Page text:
If you or a loved one struggles with a mental health condition, you may be wondering whether you need a referral to get treatment from a clinician, typically a psychologist or psychiatrist. The answer depends on which specialist you’re trying to see.
A psychologist has a doctorate degree in the field of psychology (either a PhD or PsyD), and is trained in therapy and psychological testing. A psychiatrist earns a medical degree and can prescribe medication, as well as provide therapy. This is the main difference between the two; a psychologist cannot prescribe medication.
You typically don’t need a referral for a psychologist, but to see a psychiatrist, you will need a referral from your doctor.
How Do I See a Psychiatrist?
If you feel you need to see a psychiatrist, schedule an appointment with your primary care provider and ask them if they will provide a referral. Your doctor may not grant the request right away. Doctors will often prescribe medication first and only refer you if your condition does not improve. There are also many conditions that can be effectively managed with therapy and other holistic techniques. Your physician may recommend you try outpatient therapy first before progressing to a medication.
How to See a Psychologist
You can contact a mental health treatment center yourself and schedule an appointment with a psychologist there. The most complex part of the process is making sure the psychologist is in your insurance coverage network. When you make the initial phone call or fill out a contact form, be sure to ask about this. You can also explore the center’s website to see if they have a list of accepted insurances.
You don’t always need to see a psychologist or psychiatrist for your condition. Therapists, counselors, and social workers are all trained in therapeutic techniques. There are also alternative therapies available at some mental health centers, such as art or music therapy, yoga, and meditation.
Anyone can see a therapist for a variety of reasons. Some therapists specialize in treating certain mental illnesses, but they are also available for everyday challenges and issues. You may seek their help to sort through conflicts, improve relationships, process your emotions, or reach a personal goal.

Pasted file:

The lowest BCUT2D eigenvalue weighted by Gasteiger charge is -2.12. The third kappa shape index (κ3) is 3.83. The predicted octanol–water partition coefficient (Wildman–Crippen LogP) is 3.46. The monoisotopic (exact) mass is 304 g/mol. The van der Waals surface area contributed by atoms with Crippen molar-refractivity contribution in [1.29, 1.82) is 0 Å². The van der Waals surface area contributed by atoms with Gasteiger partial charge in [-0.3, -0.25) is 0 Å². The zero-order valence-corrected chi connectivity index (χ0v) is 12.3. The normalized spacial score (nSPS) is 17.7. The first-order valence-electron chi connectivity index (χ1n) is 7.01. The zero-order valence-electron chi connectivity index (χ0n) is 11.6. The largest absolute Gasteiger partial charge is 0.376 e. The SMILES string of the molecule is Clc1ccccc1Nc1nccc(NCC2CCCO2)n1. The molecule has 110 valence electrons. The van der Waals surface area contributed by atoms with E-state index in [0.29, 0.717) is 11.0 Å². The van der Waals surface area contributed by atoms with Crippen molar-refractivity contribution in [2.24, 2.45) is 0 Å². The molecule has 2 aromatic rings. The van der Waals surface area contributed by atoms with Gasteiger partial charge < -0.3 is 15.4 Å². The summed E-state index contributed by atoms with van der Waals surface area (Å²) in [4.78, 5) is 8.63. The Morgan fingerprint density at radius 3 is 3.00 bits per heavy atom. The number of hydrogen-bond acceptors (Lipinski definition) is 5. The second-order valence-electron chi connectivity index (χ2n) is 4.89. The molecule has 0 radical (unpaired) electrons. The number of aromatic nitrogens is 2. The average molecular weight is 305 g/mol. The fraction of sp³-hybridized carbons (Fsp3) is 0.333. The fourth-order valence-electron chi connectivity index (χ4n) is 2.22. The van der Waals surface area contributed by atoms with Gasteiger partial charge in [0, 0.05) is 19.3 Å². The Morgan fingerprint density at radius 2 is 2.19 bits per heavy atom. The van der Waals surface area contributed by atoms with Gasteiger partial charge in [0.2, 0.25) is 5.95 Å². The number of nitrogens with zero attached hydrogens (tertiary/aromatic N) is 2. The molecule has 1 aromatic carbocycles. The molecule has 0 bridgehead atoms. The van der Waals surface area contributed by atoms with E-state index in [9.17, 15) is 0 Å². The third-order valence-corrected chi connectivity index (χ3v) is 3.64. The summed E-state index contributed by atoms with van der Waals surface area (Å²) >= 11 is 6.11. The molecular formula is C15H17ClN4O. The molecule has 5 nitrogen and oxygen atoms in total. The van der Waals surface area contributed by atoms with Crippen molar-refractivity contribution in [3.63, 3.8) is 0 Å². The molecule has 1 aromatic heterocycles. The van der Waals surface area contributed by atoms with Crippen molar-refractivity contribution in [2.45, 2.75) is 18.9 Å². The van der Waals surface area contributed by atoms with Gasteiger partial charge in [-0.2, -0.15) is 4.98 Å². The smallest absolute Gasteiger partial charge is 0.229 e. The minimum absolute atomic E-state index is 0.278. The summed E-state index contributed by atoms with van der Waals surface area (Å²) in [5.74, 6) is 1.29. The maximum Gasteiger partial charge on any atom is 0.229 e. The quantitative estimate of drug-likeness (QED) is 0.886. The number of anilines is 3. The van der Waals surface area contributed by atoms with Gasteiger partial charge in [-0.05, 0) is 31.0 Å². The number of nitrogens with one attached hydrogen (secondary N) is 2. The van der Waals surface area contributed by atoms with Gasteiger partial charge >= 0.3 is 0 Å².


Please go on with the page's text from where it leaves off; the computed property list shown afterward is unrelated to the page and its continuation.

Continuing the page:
How Do You Start Treatment?
You can choose to start treatment for a mental health condition at any time by simply scheduling an appointment. Some mental health professionals own a private practice. Others work at clinics or centers, and scheduling is handled by an entire admissions department. The staff at the treatment center will schedule an intake appointment where you will be paired with a specialist who can best serve your needs.
Situations Where You Should Seek Immediate Care
If you are in crisis, you should go to your local emergency room for immediate care and a referral to a psychiatrist. A crisis situation includes suicidal thoughts or ideation; thoughts of harming yourself or others; or an episode of psychosis, which could cause delusions and auditory or visual hallucinations.
If you or a loved one experiences any of these urgent symptoms, please call 911 or a crisis line such as the National Suicide Prevention Lifeline: 1-800-273-8255.
It’s important to get appropriate care as soon as possible in this situation. Hospital emergency rooms have psychiatrists on-staff who can provide immediate care. Following your stay, you will likely receive a referral to an outpatient or intensive outpatient program.
Schedule an Appointment with The Light Program
The Light Program has a team of dedicated treatment professionals that includes psychologists, psychiatrists, licensed professional counselors, and therapists. We will work with you to create an individualized treatment plan, and we take a conservative approach to medication. You can learn more about our programs or find a location near you.
If you are interested in seeing a mental health professional for yourself or a loved one, contact The Light Program by calling (888) 686-7511 or filling out a contact form on our website. We will schedule an appointment at the earliest available date and time.